Each year, South Shore Hospital sees nearly 100,000 patients, with approximately 20 percent of those being under the age of 21. We see everything – including the devastating toll opioid and alcohol abuse has taken on our community. This is before increasing the availability of marijuana—another drug that can be abused.
As an Emergency Department (ED) physician, I know that a trip to the ED is something that all parents dread. It can mean long waits and you may question whether or not an injury or illness warrants an ED visit.
Below are five of the most common issues we see in South Shore Hospital’s ED and some guidance about how to determine when a trip to the ED is warranted, or if it can wait for an appointment with your child’s pediatrician.
Ben Romer of Rockland has an athlete’s spirit. He loves hockey, playing for the Bay State Breakers and loves cheering for the Boston Bruins.
In October 2015, Ben needed that athletic spirit after he suffered a severe bite by a family dog. Ben’s mom, Kristy, brought Ben to South Shore Hospital’s Pediatric Emergency Department. As the team determined how to treat Ben’s bite, Kristy noticed her son was flushed. The team confirmed he had a fever and saw that his hand was swelling. The Trauma team paged John Kadzielski, MD, an orthopedic surgeon and Director of the Division of Hand Surgery at South Shore Hospital, who was on call that day.
Overdoses are a tragic and increasingly common occurrence as the nation, and the South Shore, continues the fight against the opioid epidemic. According to the Massachusetts Department of Public Health, the number of opioid-related EMS transport incidents across the state increased by 22 percent between 2015 and 2016.
It’s important to know how to identify when someone may be overdosing, because those first few moments can be the difference between life and death. Here are some dos and don’ts for untrained bystanders who suspect someone may be experiencing an overdose.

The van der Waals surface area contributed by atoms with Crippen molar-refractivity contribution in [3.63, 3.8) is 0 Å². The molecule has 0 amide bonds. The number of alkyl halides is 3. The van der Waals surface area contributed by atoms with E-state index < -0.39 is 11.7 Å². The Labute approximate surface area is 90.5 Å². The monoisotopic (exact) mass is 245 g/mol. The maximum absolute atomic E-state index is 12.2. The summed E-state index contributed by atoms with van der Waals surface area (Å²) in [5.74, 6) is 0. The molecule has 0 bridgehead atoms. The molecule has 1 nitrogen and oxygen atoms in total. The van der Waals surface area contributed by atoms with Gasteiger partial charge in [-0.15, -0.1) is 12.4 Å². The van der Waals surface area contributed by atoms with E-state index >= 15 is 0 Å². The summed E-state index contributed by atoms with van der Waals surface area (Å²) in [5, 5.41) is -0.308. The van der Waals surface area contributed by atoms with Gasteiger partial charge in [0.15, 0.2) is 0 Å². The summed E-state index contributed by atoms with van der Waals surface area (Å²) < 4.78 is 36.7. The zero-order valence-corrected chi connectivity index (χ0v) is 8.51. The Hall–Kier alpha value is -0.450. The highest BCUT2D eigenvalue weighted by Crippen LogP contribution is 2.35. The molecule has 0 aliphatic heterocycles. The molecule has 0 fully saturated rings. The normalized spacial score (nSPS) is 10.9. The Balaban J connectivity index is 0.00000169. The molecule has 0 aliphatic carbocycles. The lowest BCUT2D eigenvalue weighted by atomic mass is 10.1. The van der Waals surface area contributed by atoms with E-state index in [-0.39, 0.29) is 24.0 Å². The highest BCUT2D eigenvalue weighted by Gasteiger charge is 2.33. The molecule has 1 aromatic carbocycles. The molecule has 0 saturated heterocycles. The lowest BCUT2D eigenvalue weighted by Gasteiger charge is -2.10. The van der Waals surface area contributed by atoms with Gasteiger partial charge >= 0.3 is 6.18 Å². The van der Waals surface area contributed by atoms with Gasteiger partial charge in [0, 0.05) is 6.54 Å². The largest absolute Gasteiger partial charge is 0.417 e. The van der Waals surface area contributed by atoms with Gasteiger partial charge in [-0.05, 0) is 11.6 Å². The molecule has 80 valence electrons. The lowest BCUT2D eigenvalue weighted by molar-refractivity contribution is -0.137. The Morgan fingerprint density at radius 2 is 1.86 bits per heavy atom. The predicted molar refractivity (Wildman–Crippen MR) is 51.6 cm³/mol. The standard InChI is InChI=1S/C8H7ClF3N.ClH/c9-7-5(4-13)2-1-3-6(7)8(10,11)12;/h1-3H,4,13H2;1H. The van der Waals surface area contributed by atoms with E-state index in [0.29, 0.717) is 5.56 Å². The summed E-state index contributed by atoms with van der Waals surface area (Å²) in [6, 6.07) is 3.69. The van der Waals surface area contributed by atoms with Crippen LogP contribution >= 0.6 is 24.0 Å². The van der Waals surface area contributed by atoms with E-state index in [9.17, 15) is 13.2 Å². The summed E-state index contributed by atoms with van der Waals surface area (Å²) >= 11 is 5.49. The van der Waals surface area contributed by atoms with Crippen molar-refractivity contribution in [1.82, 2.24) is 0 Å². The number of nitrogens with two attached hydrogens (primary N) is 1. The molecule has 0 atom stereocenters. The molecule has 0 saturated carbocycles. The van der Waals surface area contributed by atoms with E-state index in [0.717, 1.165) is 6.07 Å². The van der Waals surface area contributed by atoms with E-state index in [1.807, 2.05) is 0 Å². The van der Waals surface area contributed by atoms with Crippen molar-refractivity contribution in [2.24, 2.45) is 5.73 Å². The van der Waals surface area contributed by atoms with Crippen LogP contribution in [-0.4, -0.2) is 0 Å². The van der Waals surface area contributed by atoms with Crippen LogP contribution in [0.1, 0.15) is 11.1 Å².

Topics: Emergency Care
Philanthropist, humanitarian and a grateful South Shore Hospital patient, Marita Carpenter is an exemplar of community spirit whose extraordinary generosity and commitment to the mission of South Shore Health System has been steadfast over the years.
As former President of the Social Service League of Cohasset, Marita advocated for senior citizens, teens and families in crisis. Through the league’s mission of identifying and assisting disadvantaged individuals of all age groups within the community, Marita has directly helped hundreds of people in need.
What should you do and who should you call when when your child is sick or injured? This is a question faced every day by parents. Do I call the pediatrician? Do I bring my child to an urgent care facility? Should I go directly to the Emergency Department (ED) or call 911?
First of all, trust your instincts as a parent. If your child has what you think may be a life-threatening condition, then the ED is the place to be.
Nearly 12 percent of babies born in the United States are born prematurely. In addition to advanced medical interventions and medicines, these tiny babies benefit from the protective properties of breast milk to stave off certain types of infections. However, sometimes moms can’t provide their babies with enough breast milk, which is why breast milk donations are so important.